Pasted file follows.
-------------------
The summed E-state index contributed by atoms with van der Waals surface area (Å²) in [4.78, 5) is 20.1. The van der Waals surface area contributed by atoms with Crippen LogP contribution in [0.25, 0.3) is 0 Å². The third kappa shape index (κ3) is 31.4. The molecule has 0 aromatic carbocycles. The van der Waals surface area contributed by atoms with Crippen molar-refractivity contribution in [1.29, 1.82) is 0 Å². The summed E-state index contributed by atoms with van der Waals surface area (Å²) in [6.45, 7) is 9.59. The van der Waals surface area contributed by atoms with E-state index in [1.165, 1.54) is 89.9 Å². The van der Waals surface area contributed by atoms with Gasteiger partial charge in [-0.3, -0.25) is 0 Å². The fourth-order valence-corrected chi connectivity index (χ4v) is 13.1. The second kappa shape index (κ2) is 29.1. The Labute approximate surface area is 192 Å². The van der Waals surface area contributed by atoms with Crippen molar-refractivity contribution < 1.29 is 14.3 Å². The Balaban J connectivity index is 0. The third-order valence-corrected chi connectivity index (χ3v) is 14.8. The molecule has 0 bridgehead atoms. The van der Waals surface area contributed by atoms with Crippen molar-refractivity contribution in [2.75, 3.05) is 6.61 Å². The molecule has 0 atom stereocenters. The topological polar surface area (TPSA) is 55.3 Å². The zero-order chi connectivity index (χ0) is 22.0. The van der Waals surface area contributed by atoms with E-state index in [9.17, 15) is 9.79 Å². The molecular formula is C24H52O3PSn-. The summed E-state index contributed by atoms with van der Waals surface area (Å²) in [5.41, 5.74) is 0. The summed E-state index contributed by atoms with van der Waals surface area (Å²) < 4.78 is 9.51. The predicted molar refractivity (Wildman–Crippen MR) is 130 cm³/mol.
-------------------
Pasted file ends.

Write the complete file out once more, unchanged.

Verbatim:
The summed E-state index contributed by atoms with van der Waals surface area (Å²) in [4.78, 5) is 20.1. The van der Waals surface area contributed by atoms with Crippen LogP contribution in [0.25, 0.3) is 0 Å². The third kappa shape index (κ3) is 31.4. The molecule has 0 aromatic carbocycles. The van der Waals surface area contributed by atoms with Crippen molar-refractivity contribution in [1.29, 1.82) is 0 Å². The summed E-state index contributed by atoms with van der Waals surface area (Å²) in [6.45, 7) is 9.59. The van der Waals surface area contributed by atoms with E-state index in [1.165, 1.54) is 89.9 Å². The van der Waals surface area contributed by atoms with Gasteiger partial charge in [-0.3, -0.25) is 0 Å². The fourth-order valence-corrected chi connectivity index (χ4v) is 13.1. The second kappa shape index (κ2) is 29.1. The Labute approximate surface area is 192 Å². The van der Waals surface area contributed by atoms with Crippen molar-refractivity contribution < 1.29 is 14.3 Å². The Balaban J connectivity index is 0. The third-order valence-corrected chi connectivity index (χ3v) is 14.8. The molecule has 0 bridgehead atoms. The van der Waals surface area contributed by atoms with Crippen molar-refractivity contribution in [2.75, 3.05) is 6.61 Å². The molecule has 0 atom stereocenters. The topological polar surface area (TPSA) is 55.3 Å². The zero-order chi connectivity index (χ0) is 22.0. The van der Waals surface area contributed by atoms with E-state index in [9.17, 15) is 9.79 Å². The molecular formula is C24H52O3PSn-. The summed E-state index contributed by atoms with van der Waals surface area (Å²) in [5.41, 5.74) is 0. The summed E-state index contributed by atoms with van der Waals surface area (Å²) < 4.78 is 9.51. The predicted molar refractivity (Wildman–Crippen MR) is 130 cm³/mol.